So that was last December and I then went on a research mission to find out about egg donoring. I don’t think I’m ready to be a surrogate. The first pregnancy, for me, will have to be my own little gem! Egg donouring was definitely in my mind – I knew I would do it 100% but I was worried about infertility and truthfully I thought it might involve something of a c-section type surgery. My mind raced to possible death and future infertility. Yes,I know – it was a bit extreme but what’s that they say about ignorance and fear being rather intimately connected?

I searched the internet for real life accounts, medical research and companies before I settled on an agency that looked legit. The website was beautiful and what struck me was the owner of the company had struggled with infertility herself. She understood what it was like to feel and to experience the process. This sold me. The company she had created was something she gave ‘birth’ to and designed to be good enough for her and any woman.

I sent in an email out and a few days later planned to have coffee with one of the team. I met Mel and she was a NOT a businesswoman! Not for a moment did I feel like I was being recruited. She hugged me when she greeted me and I was reminded, again, that this is not an corporate company and the nature of its business is so personal. I hadn’t made my mind up completely about the whole thing. It turned out that Mel had been an egg donour too since joining the company – just to be part of it! She answered my rather silly but gory questions.

That was it – I said yes. Just so you know, I’m not going to say the company, I guess half of me doesn’t want this to be an advert for them.

I filled out a long labourious form that detailed my family’s eye colour to their diseases, my handedness and everything to my height. It was the usual medical histories and characteristics of my gene pool. I actually thought I should keep a copy of the form so that whoever I plan to have kids with one day can fill it out too – KIDDING! The form also had some questions for me too, like things I enjoy doing and also the one that stuck out was ‘If you could spend a day with anyone, living or dead, who would it be?’ that was a tough one. In the end I chose Leonardo Da Vinci, I guess he was a scientist (genius) and artist which is a rare combination that I totally love. I also had to answer what my last meal would be if I had to choose? er? I don’t know…burger and coke probably?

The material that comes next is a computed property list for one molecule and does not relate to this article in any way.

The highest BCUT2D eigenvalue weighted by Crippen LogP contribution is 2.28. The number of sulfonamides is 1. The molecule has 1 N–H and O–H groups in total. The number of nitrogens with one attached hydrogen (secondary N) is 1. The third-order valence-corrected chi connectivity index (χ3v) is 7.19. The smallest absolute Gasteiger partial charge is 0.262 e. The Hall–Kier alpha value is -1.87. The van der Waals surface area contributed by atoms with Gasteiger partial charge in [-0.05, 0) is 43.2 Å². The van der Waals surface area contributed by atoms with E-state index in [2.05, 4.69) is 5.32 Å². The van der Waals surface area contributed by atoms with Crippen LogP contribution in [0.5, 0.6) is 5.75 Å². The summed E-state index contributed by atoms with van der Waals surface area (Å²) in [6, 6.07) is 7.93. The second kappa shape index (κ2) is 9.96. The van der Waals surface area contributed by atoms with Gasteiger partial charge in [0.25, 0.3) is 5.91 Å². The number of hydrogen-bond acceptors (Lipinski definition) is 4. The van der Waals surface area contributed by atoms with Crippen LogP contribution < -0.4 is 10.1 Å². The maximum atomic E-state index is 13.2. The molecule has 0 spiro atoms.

My first selection! It was only a few weeks before I got notified that a recipient had ‘chosen’ me. I cannot describe the feeling. It was better than winning a prestigious trophy a school. The actual thought that someone had picked me for such an important task was….just. I don’t know? An honour really – and to a complete stranger. I obviously said yes. At the time I kept my new position as an egg donor rather secret. I was embarrassed.

I thought that I might be judged by my friends. I also didn’t want an onslaught on questions about it either. I did tell the boy I was dating and his reaction, although supportive, was…why?? The money I explained was definitely appealing and I’m a varsity student so that just makes any lump sum of cash seem amazing. I just didn’t want anyone to think that was the only reason – seems a bit shallow. It definitely wasn’t for me and surrogacy is something I will always be open to later in my life. Given it’s the right time.

I explained to my boyfriend (and reiterated this to myself) that it was more. I felt like it was something I could do because of ME! Partly my religious ambiguity and lack of emotion to the topic, medical knowledge, good genes and my achievements so far. I felt I should do something about what I have been genetically handed down. I have also since become an organ donor and bone marrow donor.